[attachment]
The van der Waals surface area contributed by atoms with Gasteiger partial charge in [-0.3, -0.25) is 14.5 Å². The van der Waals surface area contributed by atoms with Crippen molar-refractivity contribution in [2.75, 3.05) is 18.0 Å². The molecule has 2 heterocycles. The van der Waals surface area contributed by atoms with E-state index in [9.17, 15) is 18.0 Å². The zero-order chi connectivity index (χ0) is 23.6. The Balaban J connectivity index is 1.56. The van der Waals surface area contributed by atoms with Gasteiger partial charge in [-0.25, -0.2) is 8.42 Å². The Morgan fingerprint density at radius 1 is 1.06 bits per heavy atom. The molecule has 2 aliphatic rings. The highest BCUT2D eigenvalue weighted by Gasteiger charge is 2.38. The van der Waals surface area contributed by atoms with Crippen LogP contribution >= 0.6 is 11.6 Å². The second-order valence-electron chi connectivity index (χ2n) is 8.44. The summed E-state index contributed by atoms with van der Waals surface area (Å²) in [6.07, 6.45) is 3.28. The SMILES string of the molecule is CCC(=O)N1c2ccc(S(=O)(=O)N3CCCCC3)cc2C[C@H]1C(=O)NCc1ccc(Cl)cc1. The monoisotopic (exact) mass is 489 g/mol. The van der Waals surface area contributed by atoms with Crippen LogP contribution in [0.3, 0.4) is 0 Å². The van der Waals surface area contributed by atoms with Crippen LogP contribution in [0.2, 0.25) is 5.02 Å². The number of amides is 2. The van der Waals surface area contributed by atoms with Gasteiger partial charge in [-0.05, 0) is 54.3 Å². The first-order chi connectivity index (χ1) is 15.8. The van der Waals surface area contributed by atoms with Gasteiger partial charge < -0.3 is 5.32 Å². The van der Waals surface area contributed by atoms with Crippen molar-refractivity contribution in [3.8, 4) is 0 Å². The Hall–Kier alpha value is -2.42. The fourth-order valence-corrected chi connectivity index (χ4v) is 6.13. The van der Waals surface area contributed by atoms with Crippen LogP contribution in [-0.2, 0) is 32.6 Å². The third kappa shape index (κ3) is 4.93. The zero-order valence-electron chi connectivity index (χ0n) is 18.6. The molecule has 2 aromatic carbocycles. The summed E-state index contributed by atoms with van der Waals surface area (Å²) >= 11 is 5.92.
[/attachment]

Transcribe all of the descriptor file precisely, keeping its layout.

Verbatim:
The van der Waals surface area contributed by atoms with Gasteiger partial charge in [-0.3, -0.25) is 14.5 Å². The van der Waals surface area contributed by atoms with Crippen molar-refractivity contribution in [2.75, 3.05) is 18.0 Å². The molecule has 2 heterocycles. The van der Waals surface area contributed by atoms with E-state index in [9.17, 15) is 18.0 Å². The zero-order chi connectivity index (χ0) is 23.6. The Balaban J connectivity index is 1.56. The van der Waals surface area contributed by atoms with Gasteiger partial charge in [-0.25, -0.2) is 8.42 Å². The Morgan fingerprint density at radius 1 is 1.06 bits per heavy atom. The molecule has 2 aliphatic rings. The highest BCUT2D eigenvalue weighted by Gasteiger charge is 2.38. The van der Waals surface area contributed by atoms with Crippen LogP contribution >= 0.6 is 11.6 Å². The second-order valence-electron chi connectivity index (χ2n) is 8.44. The summed E-state index contributed by atoms with van der Waals surface area (Å²) in [6.07, 6.45) is 3.28. The SMILES string of the molecule is CCC(=O)N1c2ccc(S(=O)(=O)N3CCCCC3)cc2C[C@H]1C(=O)NCc1ccc(Cl)cc1. The monoisotopic (exact) mass is 489 g/mol. The van der Waals surface area contributed by atoms with Crippen LogP contribution in [0.3, 0.4) is 0 Å². The van der Waals surface area contributed by atoms with Crippen LogP contribution in [0.2, 0.25) is 5.02 Å². The number of amides is 2. The van der Waals surface area contributed by atoms with Gasteiger partial charge in [-0.05, 0) is 54.3 Å². The first-order chi connectivity index (χ1) is 15.8. The van der Waals surface area contributed by atoms with Gasteiger partial charge < -0.3 is 5.32 Å². The van der Waals surface area contributed by atoms with Crippen molar-refractivity contribution in [3.8, 4) is 0 Å². The Hall–Kier alpha value is -2.42. The fourth-order valence-corrected chi connectivity index (χ4v) is 6.13. The van der Waals surface area contributed by atoms with Crippen LogP contribution in [-0.2, 0) is 32.6 Å². The third kappa shape index (κ3) is 4.93. The zero-order valence-electron chi connectivity index (χ0n) is 18.6. The molecule has 2 aromatic carbocycles. The summed E-state index contributed by atoms with van der Waals surface area (Å²) >= 11 is 5.92.